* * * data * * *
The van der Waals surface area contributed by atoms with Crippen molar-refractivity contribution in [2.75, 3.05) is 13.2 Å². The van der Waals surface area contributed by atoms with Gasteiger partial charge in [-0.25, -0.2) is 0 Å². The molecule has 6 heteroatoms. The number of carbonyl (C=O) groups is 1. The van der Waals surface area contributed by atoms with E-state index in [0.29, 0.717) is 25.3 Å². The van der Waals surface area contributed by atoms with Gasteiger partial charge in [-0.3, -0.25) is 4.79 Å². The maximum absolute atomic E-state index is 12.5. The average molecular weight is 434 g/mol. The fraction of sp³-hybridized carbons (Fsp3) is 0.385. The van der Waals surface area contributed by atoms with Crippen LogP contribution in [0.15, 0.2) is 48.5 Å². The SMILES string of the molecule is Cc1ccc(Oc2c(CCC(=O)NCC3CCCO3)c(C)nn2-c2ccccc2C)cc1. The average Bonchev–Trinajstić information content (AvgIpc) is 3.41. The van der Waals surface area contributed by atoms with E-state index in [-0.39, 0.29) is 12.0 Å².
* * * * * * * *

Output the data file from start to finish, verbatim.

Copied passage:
The van der Waals surface area contributed by atoms with Crippen molar-refractivity contribution in [2.75, 3.05) is 13.2 Å². The van der Waals surface area contributed by atoms with Gasteiger partial charge in [-0.25, -0.2) is 0 Å². The molecule has 6 heteroatoms. The number of carbonyl (C=O) groups is 1. The van der Waals surface area contributed by atoms with E-state index in [0.29, 0.717) is 25.3 Å². The van der Waals surface area contributed by atoms with Gasteiger partial charge in [-0.3, -0.25) is 4.79 Å². The maximum absolute atomic E-state index is 12.5. The average molecular weight is 434 g/mol. The fraction of sp³-hybridized carbons (Fsp3) is 0.385. The van der Waals surface area contributed by atoms with Crippen LogP contribution in [0.15, 0.2) is 48.5 Å². The SMILES string of the molecule is Cc1ccc(Oc2c(CCC(=O)NCC3CCCO3)c(C)nn2-c2ccccc2C)cc1. The average Bonchev–Trinajstić information content (AvgIpc) is 3.41. The van der Waals surface area contributed by atoms with E-state index in [-0.39, 0.29) is 12.0 Å².